►►‘Cuban Five’ spy member renounces US citizenship. Cuban intelligence officer Rene Gonzalez, who was a member of the “Cuban Five” spy group in South Florida, was released from a US prison in 2011, after serving 10 years for espionage. He was required to serve three years’ probation in the US. But on Friday US District Judge Joan Lenard ruled that Gonzalez, who had already been allowed to temporarily return to Cuba for his father’s funeral, could stay there if he renounced his US citizenship. Gonzalez is the first of the Cuban Five to return to the island. The other four men continue to serve lengthy sentences in US federal prisons.
►►US Defense Intelligence Agency contemplates austerity. Since 2001, intelligence agencies have had just about all money they wanted, but not anymore, as the cuts mandated by the Budget Control Act are hitting even previously inviolable spook accounts. In a reflection of this new reality, the Defense Intelligence Agency plans a conference with industry at its headquarters on June 27, 2013. Agency leaders will focus on “current and emerging challenges in the context of an increasingly austere fiscal posture”.
►►Report says Canada spies caught off guard by Arab Spring. The 2011 Arab Spring uprising in the Middle East came as a surprise to the Canadian government, which risks getting caught off-guard again without a new approach to gathering intelligence. This is according to a new report by Canada’s Intelligence Assessment Secretariat, a unit of the Privy Council’s Office, the bureaucratic arm of the Office of the Canadian Prime Minister. On the other hand, the report states, “there is no reason to believe that [Canadian intelligence agencies] did any worse than other allied agencies in its analysis of the Arab Spring, and in a few areas it appears to have done somewhat better”.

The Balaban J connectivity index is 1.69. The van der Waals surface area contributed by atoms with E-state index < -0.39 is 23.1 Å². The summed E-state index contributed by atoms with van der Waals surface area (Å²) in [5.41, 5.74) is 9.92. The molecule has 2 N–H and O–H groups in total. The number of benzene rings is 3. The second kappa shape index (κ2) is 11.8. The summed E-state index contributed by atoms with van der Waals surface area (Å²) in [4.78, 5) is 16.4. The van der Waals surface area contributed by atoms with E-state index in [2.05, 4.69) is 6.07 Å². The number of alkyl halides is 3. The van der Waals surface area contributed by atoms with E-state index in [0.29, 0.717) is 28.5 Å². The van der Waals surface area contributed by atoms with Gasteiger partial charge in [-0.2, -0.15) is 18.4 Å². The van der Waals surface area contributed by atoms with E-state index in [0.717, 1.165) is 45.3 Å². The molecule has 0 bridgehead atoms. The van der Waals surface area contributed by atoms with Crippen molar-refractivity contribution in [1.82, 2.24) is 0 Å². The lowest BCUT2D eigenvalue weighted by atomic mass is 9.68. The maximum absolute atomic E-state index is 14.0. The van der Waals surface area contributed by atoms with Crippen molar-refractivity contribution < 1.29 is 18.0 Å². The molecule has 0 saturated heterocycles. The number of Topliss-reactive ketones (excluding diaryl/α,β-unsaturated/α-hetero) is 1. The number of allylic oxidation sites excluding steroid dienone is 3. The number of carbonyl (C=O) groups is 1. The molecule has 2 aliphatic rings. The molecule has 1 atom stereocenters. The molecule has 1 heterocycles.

News you may have missed #610

Charles S. Faddis

Charles S. Faddis

►►Australian agency warns spy cells ‘lie in wait’. In its annual report, Australia’s intelligence service, the ASIO, warns that foreign powers may be recruiting sleeper agents in Australia to carry out sabotage in future conflicts. The report further notes that, despite the rise of cyberespionage, there has not been a marked reduction in the intensity of more traditional forms of espionage.